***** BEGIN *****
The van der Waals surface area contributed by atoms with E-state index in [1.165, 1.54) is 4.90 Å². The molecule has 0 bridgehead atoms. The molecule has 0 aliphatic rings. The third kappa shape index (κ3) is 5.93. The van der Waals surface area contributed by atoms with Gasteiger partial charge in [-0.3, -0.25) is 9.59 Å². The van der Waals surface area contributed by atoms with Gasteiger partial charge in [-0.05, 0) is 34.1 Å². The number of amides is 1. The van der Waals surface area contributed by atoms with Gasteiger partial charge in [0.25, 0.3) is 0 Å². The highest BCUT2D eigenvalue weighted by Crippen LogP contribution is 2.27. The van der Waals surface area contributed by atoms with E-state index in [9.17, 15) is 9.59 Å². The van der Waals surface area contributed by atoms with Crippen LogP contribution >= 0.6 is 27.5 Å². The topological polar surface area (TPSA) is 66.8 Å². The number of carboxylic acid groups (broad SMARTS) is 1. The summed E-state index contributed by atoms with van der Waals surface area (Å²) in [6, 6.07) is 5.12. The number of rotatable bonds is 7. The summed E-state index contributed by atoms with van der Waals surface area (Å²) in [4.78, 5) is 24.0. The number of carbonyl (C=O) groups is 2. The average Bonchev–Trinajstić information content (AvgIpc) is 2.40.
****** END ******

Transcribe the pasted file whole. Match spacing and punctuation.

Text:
The van der Waals surface area contributed by atoms with E-state index in [1.165, 1.54) is 4.90 Å². The molecule has 0 bridgehead atoms. The molecule has 0 aliphatic rings. The third kappa shape index (κ3) is 5.93. The van der Waals surface area contributed by atoms with Gasteiger partial charge in [-0.3, -0.25) is 9.59 Å². The van der Waals surface area contributed by atoms with Gasteiger partial charge in [-0.05, 0) is 34.1 Å². The number of amides is 1. The van der Waals surface area contributed by atoms with Gasteiger partial charge in [0.25, 0.3) is 0 Å². The highest BCUT2D eigenvalue weighted by Crippen LogP contribution is 2.27. The van der Waals surface area contributed by atoms with E-state index in [9.17, 15) is 9.59 Å². The van der Waals surface area contributed by atoms with Crippen LogP contribution >= 0.6 is 27.5 Å². The topological polar surface area (TPSA) is 66.8 Å². The number of carboxylic acid groups (broad SMARTS) is 1. The summed E-state index contributed by atoms with van der Waals surface area (Å²) in [6, 6.07) is 5.12. The number of rotatable bonds is 7. The summed E-state index contributed by atoms with van der Waals surface area (Å²) in [4.78, 5) is 24.0. The number of carbonyl (C=O) groups is 2. The average Bonchev–Trinajstić information content (AvgIpc) is 2.40.